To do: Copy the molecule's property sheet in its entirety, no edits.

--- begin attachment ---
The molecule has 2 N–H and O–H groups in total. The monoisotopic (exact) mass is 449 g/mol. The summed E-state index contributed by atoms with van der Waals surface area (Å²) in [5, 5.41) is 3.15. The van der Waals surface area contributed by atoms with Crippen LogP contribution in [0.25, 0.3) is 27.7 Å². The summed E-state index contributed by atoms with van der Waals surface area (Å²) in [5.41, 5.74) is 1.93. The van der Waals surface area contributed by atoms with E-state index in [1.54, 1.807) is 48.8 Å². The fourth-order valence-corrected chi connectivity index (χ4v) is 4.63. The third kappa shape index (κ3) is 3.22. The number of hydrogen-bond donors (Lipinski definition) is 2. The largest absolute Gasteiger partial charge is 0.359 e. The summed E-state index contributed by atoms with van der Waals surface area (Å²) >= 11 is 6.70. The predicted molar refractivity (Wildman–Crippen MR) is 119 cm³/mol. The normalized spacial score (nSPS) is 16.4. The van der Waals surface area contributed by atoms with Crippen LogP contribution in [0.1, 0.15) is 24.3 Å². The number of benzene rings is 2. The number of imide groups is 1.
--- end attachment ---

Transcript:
The molecule has 2 N–H and O–H groups in total. The monoisotopic (exact) mass is 449 g/mol. The summed E-state index contributed by atoms with van der Waals surface area (Å²) in [5, 5.41) is 3.15. The van der Waals surface area contributed by atoms with Crippen LogP contribution in [0.25, 0.3) is 27.7 Å². The summed E-state index contributed by atoms with van der Waals surface area (Å²) in [5.41, 5.74) is 1.93. The van der Waals surface area contributed by atoms with E-state index in [1.54, 1.807) is 48.8 Å². The fourth-order valence-corrected chi connectivity index (χ4v) is 4.63. The third kappa shape index (κ3) is 3.22. The number of hydrogen-bond donors (Lipinski definition) is 2. The largest absolute Gasteiger partial charge is 0.359 e. The summed E-state index contributed by atoms with van der Waals surface area (Å²) >= 11 is 6.70. The predicted molar refractivity (Wildman–Crippen MR) is 119 cm³/mol. The normalized spacial score (nSPS) is 16.4. The van der Waals surface area contributed by atoms with Crippen LogP contribution in [0.1, 0.15) is 24.3 Å². The number of benzene rings is 2. The number of imide groups is 1.